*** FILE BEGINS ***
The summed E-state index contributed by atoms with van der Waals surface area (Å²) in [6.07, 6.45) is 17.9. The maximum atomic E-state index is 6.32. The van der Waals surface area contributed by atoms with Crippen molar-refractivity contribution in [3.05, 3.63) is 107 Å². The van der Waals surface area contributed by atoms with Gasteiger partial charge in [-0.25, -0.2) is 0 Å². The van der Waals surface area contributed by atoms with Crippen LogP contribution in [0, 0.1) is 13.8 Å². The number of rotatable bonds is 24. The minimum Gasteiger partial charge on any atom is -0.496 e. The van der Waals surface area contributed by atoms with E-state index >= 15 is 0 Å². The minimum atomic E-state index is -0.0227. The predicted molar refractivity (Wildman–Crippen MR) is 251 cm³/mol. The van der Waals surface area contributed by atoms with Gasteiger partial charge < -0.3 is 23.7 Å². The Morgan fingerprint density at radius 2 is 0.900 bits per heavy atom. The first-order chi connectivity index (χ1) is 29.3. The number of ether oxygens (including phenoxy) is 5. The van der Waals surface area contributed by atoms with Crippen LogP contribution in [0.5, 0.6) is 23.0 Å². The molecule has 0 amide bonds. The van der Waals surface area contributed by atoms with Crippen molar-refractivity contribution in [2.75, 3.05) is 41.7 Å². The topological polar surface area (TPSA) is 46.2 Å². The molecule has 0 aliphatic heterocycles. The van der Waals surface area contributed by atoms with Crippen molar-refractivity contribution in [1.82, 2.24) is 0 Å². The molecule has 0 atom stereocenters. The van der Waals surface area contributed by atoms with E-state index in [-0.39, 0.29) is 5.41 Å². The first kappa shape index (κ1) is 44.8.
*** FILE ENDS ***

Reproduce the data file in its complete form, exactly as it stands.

The summed E-state index contributed by atoms with van der Waals surface area (Å²) in [6.07, 6.45) is 17.9. The maximum atomic E-state index is 6.32. The van der Waals surface area contributed by atoms with Crippen molar-refractivity contribution in [3.05, 3.63) is 107 Å². The van der Waals surface area contributed by atoms with Gasteiger partial charge in [-0.25, -0.2) is 0 Å². The van der Waals surface area contributed by atoms with Crippen LogP contribution in [0, 0.1) is 13.8 Å². The number of rotatable bonds is 24. The minimum Gasteiger partial charge on any atom is -0.496 e. The van der Waals surface area contributed by atoms with E-state index >= 15 is 0 Å². The minimum atomic E-state index is -0.0227. The predicted molar refractivity (Wildman–Crippen MR) is 251 cm³/mol. The van der Waals surface area contributed by atoms with Gasteiger partial charge < -0.3 is 23.7 Å². The Morgan fingerprint density at radius 2 is 0.900 bits per heavy atom. The first-order chi connectivity index (χ1) is 29.3. The number of ether oxygens (including phenoxy) is 5. The van der Waals surface area contributed by atoms with Crippen LogP contribution in [0.5, 0.6) is 23.0 Å². The molecule has 0 amide bonds. The van der Waals surface area contributed by atoms with Crippen molar-refractivity contribution in [2.75, 3.05) is 41.7 Å². The topological polar surface area (TPSA) is 46.2 Å². The molecule has 0 aliphatic heterocycles. The van der Waals surface area contributed by atoms with Crippen molar-refractivity contribution in [1.82, 2.24) is 0 Å². The molecule has 0 atom stereocenters. The van der Waals surface area contributed by atoms with E-state index in [-0.39, 0.29) is 5.41 Å². The first kappa shape index (κ1) is 44.8.